MDI homes pelted with rocks from errant quarry blast

Posted Nov. 25, 2011, at 11:38 a.m.
Last modified Nov. 26, 2011, at 5:25 a.m.
Tremont resident Bruce Rich stands next to a hole Friday, Nov. 25, 2011, in his bedroom where a rock thought to be the size of a basketball blasted through the wall of his Spruce Lane home.
Tremont resident Bruce Rich stands next to a hole Friday, Nov. 25, 2011, in his bedroom where a rock thought to be the size of a basketball blasted through the wall of his Spruce Lane home. Buy Photo
A rock the size of a thick phone book sits on the bedroom floor of Bruce Rich's home on Spruce Lane.
Courtesy of Bruce Rich
A rock the size of a thick phone book sits on the bedroom floor of Bruce Rich's home on Spruce Lane.

TREMONT, Maine — Bruce Rich was in his living room last week watching a movie about meteors when rocks started falling from the sky around his house.

But it wasn’t rocks from space that pelted his home on Nov. 17, causing substantial damage. It was rocks from a quarry a few hundred yards east of his house, where a contractor had detonated explosives to blast away rock from a ledge.

Rich, a lobster fishermen, said Friday that a large rock “as big as a TV tray” came through his bedroom wall, smashed through his bedroom door and came to rest in another bedroom. Debris from the blast also flew through a wall of his adjacent workshop, smashed five of his lobster traps and put rips and dents in his roof, which he said will have to be reshingled.

On Friday, a shard of rock the size of a man’s hand still protruded from an interior wall next to Rich’s bedroom door.

Oddly, none of the flying rocks damaged his two Dodge pickup trucks parked outside the house, he said. He estimated that “thousands” of rocks of varying sizes sailed over the trees between his house and the quarry and landed on his Spruce Lane property.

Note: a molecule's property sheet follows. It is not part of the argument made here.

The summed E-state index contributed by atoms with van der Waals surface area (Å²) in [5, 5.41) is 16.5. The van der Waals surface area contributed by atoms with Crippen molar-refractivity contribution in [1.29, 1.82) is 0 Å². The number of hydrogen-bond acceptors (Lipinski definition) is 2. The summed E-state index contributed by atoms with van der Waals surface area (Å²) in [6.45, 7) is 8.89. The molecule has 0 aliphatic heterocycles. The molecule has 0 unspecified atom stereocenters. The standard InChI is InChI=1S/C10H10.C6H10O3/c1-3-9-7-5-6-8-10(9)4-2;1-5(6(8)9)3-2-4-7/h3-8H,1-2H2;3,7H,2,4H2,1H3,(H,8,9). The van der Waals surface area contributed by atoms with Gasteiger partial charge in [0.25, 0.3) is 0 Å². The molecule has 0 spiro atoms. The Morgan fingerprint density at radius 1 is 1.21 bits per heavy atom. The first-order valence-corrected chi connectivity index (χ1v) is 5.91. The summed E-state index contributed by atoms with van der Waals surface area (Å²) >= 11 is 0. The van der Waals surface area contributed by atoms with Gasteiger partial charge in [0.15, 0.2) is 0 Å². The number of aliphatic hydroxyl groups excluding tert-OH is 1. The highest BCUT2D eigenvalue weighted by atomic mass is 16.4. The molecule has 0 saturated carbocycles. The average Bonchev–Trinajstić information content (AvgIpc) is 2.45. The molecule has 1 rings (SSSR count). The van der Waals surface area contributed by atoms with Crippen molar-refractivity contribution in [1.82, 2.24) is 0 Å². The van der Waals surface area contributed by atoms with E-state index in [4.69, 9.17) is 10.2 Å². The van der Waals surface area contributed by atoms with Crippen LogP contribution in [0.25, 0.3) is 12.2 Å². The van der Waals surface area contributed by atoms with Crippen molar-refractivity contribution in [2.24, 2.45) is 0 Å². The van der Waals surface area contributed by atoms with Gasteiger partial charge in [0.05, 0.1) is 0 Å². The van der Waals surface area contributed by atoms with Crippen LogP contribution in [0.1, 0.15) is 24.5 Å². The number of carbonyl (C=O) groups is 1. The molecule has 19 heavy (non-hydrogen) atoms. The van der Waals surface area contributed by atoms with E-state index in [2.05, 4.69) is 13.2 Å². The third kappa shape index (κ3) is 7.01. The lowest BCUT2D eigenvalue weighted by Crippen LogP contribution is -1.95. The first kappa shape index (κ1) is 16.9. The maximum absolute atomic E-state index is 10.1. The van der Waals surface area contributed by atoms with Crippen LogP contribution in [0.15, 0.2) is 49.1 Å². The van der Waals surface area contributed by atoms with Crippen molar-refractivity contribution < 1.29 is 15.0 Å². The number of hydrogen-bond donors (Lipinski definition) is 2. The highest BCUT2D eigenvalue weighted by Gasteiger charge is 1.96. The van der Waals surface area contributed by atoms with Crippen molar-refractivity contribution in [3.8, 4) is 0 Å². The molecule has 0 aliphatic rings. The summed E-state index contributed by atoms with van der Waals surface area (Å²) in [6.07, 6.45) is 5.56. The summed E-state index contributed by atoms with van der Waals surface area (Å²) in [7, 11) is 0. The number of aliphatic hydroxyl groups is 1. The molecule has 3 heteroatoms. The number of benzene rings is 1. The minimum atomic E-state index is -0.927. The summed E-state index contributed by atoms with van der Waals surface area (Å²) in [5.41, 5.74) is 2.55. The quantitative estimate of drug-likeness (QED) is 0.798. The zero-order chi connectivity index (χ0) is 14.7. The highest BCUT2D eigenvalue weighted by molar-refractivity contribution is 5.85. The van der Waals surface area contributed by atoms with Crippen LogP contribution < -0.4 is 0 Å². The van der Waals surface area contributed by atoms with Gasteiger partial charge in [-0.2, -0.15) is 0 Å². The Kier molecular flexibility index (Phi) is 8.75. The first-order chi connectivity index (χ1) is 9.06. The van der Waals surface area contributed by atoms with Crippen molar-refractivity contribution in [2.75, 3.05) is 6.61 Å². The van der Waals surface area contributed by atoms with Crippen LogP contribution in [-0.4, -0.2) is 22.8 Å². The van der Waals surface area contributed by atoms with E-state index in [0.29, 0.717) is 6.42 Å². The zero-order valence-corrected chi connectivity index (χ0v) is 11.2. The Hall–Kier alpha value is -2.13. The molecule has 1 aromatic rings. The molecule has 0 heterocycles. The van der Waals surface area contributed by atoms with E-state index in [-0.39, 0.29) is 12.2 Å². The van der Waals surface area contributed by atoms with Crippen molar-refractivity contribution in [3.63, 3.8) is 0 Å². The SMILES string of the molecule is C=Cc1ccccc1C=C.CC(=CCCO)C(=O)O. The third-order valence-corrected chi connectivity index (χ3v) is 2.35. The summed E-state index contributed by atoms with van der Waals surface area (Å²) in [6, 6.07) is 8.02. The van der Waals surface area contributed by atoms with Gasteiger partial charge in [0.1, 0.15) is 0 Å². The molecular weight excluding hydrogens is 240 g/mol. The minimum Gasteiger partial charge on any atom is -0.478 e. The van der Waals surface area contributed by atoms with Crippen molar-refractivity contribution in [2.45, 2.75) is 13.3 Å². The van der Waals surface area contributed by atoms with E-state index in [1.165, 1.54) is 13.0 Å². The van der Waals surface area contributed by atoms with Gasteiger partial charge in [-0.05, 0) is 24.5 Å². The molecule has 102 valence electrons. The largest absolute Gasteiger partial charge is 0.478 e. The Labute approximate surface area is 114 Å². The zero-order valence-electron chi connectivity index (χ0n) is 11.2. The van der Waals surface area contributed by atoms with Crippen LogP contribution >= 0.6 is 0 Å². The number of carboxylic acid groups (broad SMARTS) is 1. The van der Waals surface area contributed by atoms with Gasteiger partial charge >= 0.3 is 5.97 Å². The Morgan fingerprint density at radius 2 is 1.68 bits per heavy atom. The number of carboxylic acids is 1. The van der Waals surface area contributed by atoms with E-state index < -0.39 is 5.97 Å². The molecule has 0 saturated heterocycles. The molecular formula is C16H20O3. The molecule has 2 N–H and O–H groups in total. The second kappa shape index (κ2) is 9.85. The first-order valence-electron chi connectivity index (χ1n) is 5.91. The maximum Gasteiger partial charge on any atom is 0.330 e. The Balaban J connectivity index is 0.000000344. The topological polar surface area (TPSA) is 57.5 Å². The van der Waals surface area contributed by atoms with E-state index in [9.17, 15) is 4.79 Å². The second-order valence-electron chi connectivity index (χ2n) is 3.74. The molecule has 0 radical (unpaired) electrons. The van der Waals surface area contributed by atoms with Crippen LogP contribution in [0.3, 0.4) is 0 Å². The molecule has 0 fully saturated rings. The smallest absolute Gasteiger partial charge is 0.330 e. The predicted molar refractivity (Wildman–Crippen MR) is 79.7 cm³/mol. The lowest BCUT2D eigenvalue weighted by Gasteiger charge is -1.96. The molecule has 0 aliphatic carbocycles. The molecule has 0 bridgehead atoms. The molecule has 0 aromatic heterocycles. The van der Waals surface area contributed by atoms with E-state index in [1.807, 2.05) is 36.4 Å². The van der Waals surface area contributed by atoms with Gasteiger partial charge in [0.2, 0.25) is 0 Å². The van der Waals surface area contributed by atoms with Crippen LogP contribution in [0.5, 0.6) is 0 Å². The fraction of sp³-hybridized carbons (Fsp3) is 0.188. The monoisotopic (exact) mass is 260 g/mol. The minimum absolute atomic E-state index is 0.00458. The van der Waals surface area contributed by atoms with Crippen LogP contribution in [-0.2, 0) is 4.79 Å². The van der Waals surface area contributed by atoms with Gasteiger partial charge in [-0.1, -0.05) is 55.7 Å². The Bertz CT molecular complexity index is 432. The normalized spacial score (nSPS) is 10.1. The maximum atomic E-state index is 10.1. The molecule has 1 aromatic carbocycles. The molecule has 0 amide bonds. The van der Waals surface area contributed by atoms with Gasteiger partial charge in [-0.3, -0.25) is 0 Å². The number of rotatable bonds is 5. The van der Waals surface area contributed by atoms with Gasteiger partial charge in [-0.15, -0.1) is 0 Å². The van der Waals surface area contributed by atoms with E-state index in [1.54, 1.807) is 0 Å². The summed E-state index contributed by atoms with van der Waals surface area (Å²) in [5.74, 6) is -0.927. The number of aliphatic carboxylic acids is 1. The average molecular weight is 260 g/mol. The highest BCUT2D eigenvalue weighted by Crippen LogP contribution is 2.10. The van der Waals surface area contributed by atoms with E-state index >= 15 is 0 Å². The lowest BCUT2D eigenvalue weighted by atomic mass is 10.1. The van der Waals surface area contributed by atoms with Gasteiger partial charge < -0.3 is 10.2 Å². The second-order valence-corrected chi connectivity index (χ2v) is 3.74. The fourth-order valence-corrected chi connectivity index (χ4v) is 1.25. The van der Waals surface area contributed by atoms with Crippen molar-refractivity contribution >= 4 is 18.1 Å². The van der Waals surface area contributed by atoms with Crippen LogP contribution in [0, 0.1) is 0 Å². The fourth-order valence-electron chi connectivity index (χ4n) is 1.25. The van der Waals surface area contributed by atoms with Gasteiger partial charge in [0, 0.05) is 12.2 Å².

“It was raining rocks outside the window,” Rich said. “The big one didn’t hit where I was sitting or I would have been killed. I’m very upset.”

Danielle Neal, who with Jerry Harper lives next door to Rich, said Friday afternoon that rocks from the blast struck the house they live in. Rocks punctured the roofs of their house and garage, the body of an older truck inside the garage, and bent the frame of an all-terrain vehicle in their yard, demolishing it, she said. A large rock also smashed through the side of Harper’s lobster boat, which is sitting on blocks outside their house.

“It’s fortunate no one got killed,” Neal said. “I think there should be more regulation over [blasting].”

Neal said she and Harper have consulted with an attorney to explore their options, but that they “don’t know how far it’s going to go.”

The contractor who set the blast said Wednesday that he has apologized to Rich, Neal and another nearby homeowner whose house also was hit, though to a lesser extent, by the flying debris. Drilling and Blasting of Exeter was blasting ledge at the quarry, which is owned by local contractor John Goodwin Jr.

David Eastman of Northern Drilling and Blasting said Wednesday that his firm has been blasting in that same quarry on and off for a decade and has never had a problem before.

He said that on Nov. 17, he used 6,500 pounds of an “emulsion type” of explosive in the blast. He has licenses from the State Fire Marshal’s Office and the federal Bureau of Alcohol, Tobacco and Firearms to transport and store the explosives, he said.